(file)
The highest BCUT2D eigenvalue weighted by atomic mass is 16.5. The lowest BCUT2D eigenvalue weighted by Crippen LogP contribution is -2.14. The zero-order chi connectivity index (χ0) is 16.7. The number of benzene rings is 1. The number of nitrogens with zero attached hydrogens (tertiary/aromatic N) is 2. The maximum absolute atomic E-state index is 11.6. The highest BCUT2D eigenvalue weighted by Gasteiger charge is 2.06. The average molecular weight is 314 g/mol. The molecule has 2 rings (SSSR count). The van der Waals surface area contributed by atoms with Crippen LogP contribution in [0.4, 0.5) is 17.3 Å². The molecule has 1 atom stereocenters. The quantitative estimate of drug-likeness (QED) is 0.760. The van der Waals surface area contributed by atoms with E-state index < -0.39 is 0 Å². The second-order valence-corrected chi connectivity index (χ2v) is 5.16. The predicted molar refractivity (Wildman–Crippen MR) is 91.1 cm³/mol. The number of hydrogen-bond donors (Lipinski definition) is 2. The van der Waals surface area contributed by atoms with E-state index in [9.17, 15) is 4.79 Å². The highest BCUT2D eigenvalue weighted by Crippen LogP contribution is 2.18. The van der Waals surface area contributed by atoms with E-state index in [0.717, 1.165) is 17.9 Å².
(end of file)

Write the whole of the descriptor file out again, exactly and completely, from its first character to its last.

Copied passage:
The highest BCUT2D eigenvalue weighted by atomic mass is 16.5. The lowest BCUT2D eigenvalue weighted by Crippen LogP contribution is -2.14. The zero-order chi connectivity index (χ0) is 16.7. The number of benzene rings is 1. The number of nitrogens with zero attached hydrogens (tertiary/aromatic N) is 2. The maximum absolute atomic E-state index is 11.6. The highest BCUT2D eigenvalue weighted by Gasteiger charge is 2.06. The average molecular weight is 314 g/mol. The molecule has 2 rings (SSSR count). The van der Waals surface area contributed by atoms with Crippen LogP contribution in [0.4, 0.5) is 17.3 Å². The molecule has 1 atom stereocenters. The quantitative estimate of drug-likeness (QED) is 0.760. The van der Waals surface area contributed by atoms with E-state index < -0.39 is 0 Å². The second-order valence-corrected chi connectivity index (χ2v) is 5.16. The predicted molar refractivity (Wildman–Crippen MR) is 91.1 cm³/mol. The number of hydrogen-bond donors (Lipinski definition) is 2. The van der Waals surface area contributed by atoms with E-state index in [9.17, 15) is 4.79 Å². The highest BCUT2D eigenvalue weighted by Crippen LogP contribution is 2.18. The van der Waals surface area contributed by atoms with E-state index in [0.717, 1.165) is 17.9 Å².